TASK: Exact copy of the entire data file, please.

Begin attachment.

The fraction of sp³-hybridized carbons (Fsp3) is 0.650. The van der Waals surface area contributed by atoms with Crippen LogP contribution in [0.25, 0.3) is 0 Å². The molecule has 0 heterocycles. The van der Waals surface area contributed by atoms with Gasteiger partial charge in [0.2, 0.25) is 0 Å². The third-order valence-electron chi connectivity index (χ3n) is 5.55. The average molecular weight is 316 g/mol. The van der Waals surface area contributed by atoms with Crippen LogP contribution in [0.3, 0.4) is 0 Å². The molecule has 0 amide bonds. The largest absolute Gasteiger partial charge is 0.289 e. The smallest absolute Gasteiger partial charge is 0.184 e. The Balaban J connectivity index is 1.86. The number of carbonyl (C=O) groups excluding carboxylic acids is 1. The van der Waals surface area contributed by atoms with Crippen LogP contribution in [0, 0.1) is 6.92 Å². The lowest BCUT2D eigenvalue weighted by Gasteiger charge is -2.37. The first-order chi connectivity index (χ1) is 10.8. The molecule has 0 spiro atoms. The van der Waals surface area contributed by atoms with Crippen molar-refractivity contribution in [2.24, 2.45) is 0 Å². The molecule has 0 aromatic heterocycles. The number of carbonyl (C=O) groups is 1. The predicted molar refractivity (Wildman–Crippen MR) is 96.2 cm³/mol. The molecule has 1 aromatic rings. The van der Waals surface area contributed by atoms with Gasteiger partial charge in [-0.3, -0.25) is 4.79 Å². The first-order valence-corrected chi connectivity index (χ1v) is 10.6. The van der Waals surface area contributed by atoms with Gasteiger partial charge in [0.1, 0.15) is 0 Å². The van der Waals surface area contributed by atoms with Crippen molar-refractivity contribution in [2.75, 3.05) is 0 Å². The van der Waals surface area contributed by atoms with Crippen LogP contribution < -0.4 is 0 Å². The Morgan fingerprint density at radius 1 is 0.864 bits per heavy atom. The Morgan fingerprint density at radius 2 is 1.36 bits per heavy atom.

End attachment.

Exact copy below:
The fraction of sp³-hybridized carbons (Fsp3) is 0.650. The van der Waals surface area contributed by atoms with Crippen LogP contribution in [0.25, 0.3) is 0 Å². The molecule has 0 heterocycles. The van der Waals surface area contributed by atoms with Gasteiger partial charge in [0.2, 0.25) is 0 Å². The third-order valence-electron chi connectivity index (χ3n) is 5.55. The average molecular weight is 316 g/mol. The van der Waals surface area contributed by atoms with Crippen LogP contribution in [0.3, 0.4) is 0 Å². The molecule has 0 amide bonds. The largest absolute Gasteiger partial charge is 0.289 e. The smallest absolute Gasteiger partial charge is 0.184 e. The Balaban J connectivity index is 1.86. The number of carbonyl (C=O) groups excluding carboxylic acids is 1. The van der Waals surface area contributed by atoms with Crippen LogP contribution in [0, 0.1) is 6.92 Å². The lowest BCUT2D eigenvalue weighted by Gasteiger charge is -2.37. The first-order chi connectivity index (χ1) is 10.8. The molecule has 0 spiro atoms. The van der Waals surface area contributed by atoms with Crippen molar-refractivity contribution in [2.24, 2.45) is 0 Å². The molecule has 0 aromatic heterocycles. The number of carbonyl (C=O) groups is 1. The predicted molar refractivity (Wildman–Crippen MR) is 96.2 cm³/mol. The molecule has 1 aromatic rings. The van der Waals surface area contributed by atoms with Gasteiger partial charge in [-0.3, -0.25) is 4.79 Å². The first-order valence-corrected chi connectivity index (χ1v) is 10.6. The van der Waals surface area contributed by atoms with Gasteiger partial charge in [0.1, 0.15) is 0 Å². The van der Waals surface area contributed by atoms with Crippen molar-refractivity contribution in [2.75, 3.05) is 0 Å². The van der Waals surface area contributed by atoms with Crippen LogP contribution < -0.4 is 0 Å². The Morgan fingerprint density at radius 1 is 0.864 bits per heavy atom. The Morgan fingerprint density at radius 2 is 1.36 bits per heavy atom.